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2 Corinthians 2 v 5 - 11

Lest we look at the Early Church as some ideal that we should be emulating, we should take note of this warning passage. Obviously, the church at Corinth had its struggles: a group of mainly new believers brought together from all levels of society in a city known for its moral turpitude and idolatry is going to have its challenges, the amazing thing was that there was a church in a place like Corinth!

We must read into Paul's words again and it appears that when Paul had visited Corinth there had been a ring-leader to the opposition. He had personally insulted Paul and in doing so had not only hurt Paul, but the good name of the Corinthian church. Paul had insisted that the man be disciplined, which had happened by the time Paul wrote this letter, but there were some in the fellowship who had felt that it had not gone far enough and wanted to extend it. Paul, in his wisdom, declares that it has been enough and to impose more would do more harm than good. Gracious Paul pleads for mercy for the man who had publicly hurt him so much!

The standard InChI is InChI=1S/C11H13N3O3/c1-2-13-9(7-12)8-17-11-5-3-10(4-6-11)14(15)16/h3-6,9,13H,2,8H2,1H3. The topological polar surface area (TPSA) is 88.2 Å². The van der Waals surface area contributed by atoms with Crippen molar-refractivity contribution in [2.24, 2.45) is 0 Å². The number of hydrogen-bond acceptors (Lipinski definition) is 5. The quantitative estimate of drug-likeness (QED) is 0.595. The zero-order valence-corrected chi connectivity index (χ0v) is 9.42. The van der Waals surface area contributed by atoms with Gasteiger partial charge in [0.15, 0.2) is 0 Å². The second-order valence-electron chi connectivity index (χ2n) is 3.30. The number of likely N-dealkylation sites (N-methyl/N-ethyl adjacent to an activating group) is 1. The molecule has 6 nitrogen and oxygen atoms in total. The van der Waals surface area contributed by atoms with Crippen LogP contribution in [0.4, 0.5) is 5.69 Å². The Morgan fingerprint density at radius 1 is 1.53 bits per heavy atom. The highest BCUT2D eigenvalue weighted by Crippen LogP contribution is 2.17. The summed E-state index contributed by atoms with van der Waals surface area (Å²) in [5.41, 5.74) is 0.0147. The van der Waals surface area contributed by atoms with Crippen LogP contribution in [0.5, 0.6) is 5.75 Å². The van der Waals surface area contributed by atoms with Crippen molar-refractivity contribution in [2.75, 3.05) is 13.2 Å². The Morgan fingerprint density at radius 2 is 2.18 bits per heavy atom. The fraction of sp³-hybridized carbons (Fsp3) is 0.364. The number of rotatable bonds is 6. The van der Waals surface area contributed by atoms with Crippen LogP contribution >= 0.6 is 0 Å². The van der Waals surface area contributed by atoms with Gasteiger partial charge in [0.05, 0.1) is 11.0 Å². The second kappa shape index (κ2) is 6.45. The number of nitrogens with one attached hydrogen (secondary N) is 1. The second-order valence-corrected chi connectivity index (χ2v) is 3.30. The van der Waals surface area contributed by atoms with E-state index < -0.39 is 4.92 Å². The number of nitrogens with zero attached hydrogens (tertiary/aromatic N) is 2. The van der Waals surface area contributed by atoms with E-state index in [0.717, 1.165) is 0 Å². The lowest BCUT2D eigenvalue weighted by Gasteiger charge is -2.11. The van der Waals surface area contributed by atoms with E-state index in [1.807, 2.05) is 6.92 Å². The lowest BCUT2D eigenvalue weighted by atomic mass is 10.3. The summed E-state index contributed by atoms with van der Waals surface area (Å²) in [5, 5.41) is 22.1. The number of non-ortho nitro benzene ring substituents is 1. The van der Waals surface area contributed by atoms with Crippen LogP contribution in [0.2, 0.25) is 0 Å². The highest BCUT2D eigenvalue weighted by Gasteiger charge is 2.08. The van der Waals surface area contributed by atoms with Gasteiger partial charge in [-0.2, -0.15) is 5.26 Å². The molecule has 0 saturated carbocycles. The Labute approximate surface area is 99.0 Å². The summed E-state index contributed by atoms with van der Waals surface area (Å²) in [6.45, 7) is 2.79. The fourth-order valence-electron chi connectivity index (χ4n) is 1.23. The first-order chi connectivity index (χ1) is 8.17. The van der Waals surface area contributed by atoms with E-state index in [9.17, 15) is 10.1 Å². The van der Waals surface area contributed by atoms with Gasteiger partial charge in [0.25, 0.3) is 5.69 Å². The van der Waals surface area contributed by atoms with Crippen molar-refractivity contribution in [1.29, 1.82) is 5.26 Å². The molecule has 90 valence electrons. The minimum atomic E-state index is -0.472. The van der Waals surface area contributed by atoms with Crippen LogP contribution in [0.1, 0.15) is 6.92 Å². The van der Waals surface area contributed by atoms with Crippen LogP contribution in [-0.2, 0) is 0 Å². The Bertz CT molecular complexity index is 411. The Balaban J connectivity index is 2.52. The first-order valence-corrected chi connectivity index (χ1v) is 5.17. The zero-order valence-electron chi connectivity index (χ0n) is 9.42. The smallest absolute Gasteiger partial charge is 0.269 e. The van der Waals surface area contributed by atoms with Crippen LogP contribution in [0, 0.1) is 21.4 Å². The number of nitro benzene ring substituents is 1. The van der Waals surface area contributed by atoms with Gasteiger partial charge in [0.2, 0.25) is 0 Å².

This is an example to us of Christian conduct in the face of public insult:

1. He didn't take it personally. He was anxious about the discipline and peace of the church, rather than his own hurt. We should be prepared to take constructive criticism and advice from those who know us best, whether in a church context or work or family.

2. His motive in encouraging the use of discipline was not vengeance, but correction. He sought to judge a man not by the standards of human justice, but of Christian love. His aim was that the qualities the man used in order to oppose him could rather be used to bless the church and bring glory to God. The Christian duty is not to render the sinner harmless by battering him or her into submission, but to inspire him or her to goodness.

3. Paul understood that the wrong kind of treatment can push someone into the welcoming arms of Satan. Punishment can encourage the person disciplined if they understand that it is done because others believe in them. My friend's Dad had very recently become a Christian when the church went away for a weekend together. He was a blunt-speaking man and managed to upset a few people that Saturday. There were mutterings within the fellowship that something should be done, but he pre-empted them by standing up at the start of the Sunday service and apologising to everyone there. God had spoken to him and told him that his conduct was not acceptable and instead of reacting against the message, he responded positively, because he knew God wanted the best for him.


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